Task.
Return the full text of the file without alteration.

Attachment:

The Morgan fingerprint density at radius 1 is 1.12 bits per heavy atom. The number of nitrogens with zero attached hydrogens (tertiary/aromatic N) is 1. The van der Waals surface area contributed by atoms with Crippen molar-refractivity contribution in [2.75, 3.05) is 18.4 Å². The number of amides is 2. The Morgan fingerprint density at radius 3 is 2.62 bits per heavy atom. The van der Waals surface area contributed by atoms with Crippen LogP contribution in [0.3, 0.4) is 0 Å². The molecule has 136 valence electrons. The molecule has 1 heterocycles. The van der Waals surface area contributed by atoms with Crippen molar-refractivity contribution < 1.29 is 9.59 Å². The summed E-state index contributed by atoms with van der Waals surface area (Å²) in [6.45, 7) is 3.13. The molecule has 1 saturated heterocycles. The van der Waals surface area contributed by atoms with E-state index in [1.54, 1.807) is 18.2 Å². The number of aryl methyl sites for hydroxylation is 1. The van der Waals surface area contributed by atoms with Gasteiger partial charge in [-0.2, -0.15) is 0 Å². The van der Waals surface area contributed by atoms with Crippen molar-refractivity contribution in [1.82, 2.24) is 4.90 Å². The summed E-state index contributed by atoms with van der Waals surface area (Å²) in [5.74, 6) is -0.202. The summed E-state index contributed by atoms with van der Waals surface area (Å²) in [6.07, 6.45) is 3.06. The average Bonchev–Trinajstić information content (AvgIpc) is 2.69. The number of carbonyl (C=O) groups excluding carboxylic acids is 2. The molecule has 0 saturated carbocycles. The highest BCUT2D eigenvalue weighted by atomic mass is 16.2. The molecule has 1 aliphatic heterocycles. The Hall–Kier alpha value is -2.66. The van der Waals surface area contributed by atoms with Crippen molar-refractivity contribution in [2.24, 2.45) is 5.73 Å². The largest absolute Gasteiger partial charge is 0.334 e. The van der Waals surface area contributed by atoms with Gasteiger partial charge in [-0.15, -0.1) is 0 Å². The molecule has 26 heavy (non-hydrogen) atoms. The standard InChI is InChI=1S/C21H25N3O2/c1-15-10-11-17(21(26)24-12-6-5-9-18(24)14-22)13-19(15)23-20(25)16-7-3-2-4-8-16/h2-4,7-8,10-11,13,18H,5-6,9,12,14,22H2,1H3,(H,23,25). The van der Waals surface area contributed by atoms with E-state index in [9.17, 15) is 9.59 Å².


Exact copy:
The Morgan fingerprint density at radius 1 is 1.12 bits per heavy atom. The number of nitrogens with zero attached hydrogens (tertiary/aromatic N) is 1. The van der Waals surface area contributed by atoms with Crippen molar-refractivity contribution in [2.75, 3.05) is 18.4 Å². The number of amides is 2. The Morgan fingerprint density at radius 3 is 2.62 bits per heavy atom. The van der Waals surface area contributed by atoms with Crippen LogP contribution in [0.3, 0.4) is 0 Å². The molecule has 136 valence electrons. The molecule has 1 heterocycles. The van der Waals surface area contributed by atoms with Crippen molar-refractivity contribution < 1.29 is 9.59 Å². The summed E-state index contributed by atoms with van der Waals surface area (Å²) in [6.45, 7) is 3.13. The molecule has 1 saturated heterocycles. The van der Waals surface area contributed by atoms with E-state index in [1.54, 1.807) is 18.2 Å². The number of aryl methyl sites for hydroxylation is 1. The van der Waals surface area contributed by atoms with Gasteiger partial charge in [-0.2, -0.15) is 0 Å². The van der Waals surface area contributed by atoms with Crippen molar-refractivity contribution in [1.82, 2.24) is 4.90 Å². The summed E-state index contributed by atoms with van der Waals surface area (Å²) in [5.74, 6) is -0.202. The summed E-state index contributed by atoms with van der Waals surface area (Å²) in [6.07, 6.45) is 3.06. The average Bonchev–Trinajstić information content (AvgIpc) is 2.69. The number of carbonyl (C=O) groups excluding carboxylic acids is 2. The molecule has 0 saturated carbocycles. The highest BCUT2D eigenvalue weighted by atomic mass is 16.2. The molecule has 1 aliphatic heterocycles. The Hall–Kier alpha value is -2.66. The van der Waals surface area contributed by atoms with Crippen molar-refractivity contribution in [2.24, 2.45) is 5.73 Å². The largest absolute Gasteiger partial charge is 0.334 e. The van der Waals surface area contributed by atoms with Gasteiger partial charge in [-0.15, -0.1) is 0 Å². The molecule has 26 heavy (non-hydrogen) atoms. The standard InChI is InChI=1S/C21H25N3O2/c1-15-10-11-17(21(26)24-12-6-5-9-18(24)14-22)13-19(15)23-20(25)16-7-3-2-4-8-16/h2-4,7-8,10-11,13,18H,5-6,9,12,14,22H2,1H3,(H,23,25). The van der Waals surface area contributed by atoms with E-state index in [9.17, 15) is 9.59 Å².